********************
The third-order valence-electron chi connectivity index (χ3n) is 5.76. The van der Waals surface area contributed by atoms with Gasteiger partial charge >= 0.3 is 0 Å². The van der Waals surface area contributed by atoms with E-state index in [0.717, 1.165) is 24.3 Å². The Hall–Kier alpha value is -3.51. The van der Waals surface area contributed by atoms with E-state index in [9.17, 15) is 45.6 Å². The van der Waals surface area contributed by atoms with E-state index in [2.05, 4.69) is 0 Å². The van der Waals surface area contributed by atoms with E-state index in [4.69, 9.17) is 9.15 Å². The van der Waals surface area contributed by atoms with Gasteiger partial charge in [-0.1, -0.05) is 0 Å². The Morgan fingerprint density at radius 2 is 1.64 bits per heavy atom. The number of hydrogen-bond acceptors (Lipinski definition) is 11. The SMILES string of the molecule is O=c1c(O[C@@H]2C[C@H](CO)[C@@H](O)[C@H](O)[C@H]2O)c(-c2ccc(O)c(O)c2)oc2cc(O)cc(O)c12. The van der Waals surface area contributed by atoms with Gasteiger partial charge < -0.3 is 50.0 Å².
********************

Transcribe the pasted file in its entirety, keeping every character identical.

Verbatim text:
The third-order valence-electron chi connectivity index (χ3n) is 5.76. The van der Waals surface area contributed by atoms with Gasteiger partial charge >= 0.3 is 0 Å². The van der Waals surface area contributed by atoms with E-state index in [0.717, 1.165) is 24.3 Å². The Hall–Kier alpha value is -3.51. The van der Waals surface area contributed by atoms with E-state index in [9.17, 15) is 45.6 Å². The van der Waals surface area contributed by atoms with E-state index in [2.05, 4.69) is 0 Å². The van der Waals surface area contributed by atoms with E-state index in [4.69, 9.17) is 9.15 Å². The van der Waals surface area contributed by atoms with Gasteiger partial charge in [-0.1, -0.05) is 0 Å². The Morgan fingerprint density at radius 2 is 1.64 bits per heavy atom. The number of hydrogen-bond acceptors (Lipinski definition) is 11. The SMILES string of the molecule is O=c1c(O[C@@H]2C[C@H](CO)[C@@H](O)[C@H](O)[C@H]2O)c(-c2ccc(O)c(O)c2)oc2cc(O)cc(O)c12. The van der Waals surface area contributed by atoms with Gasteiger partial charge < -0.3 is 50.0 Å².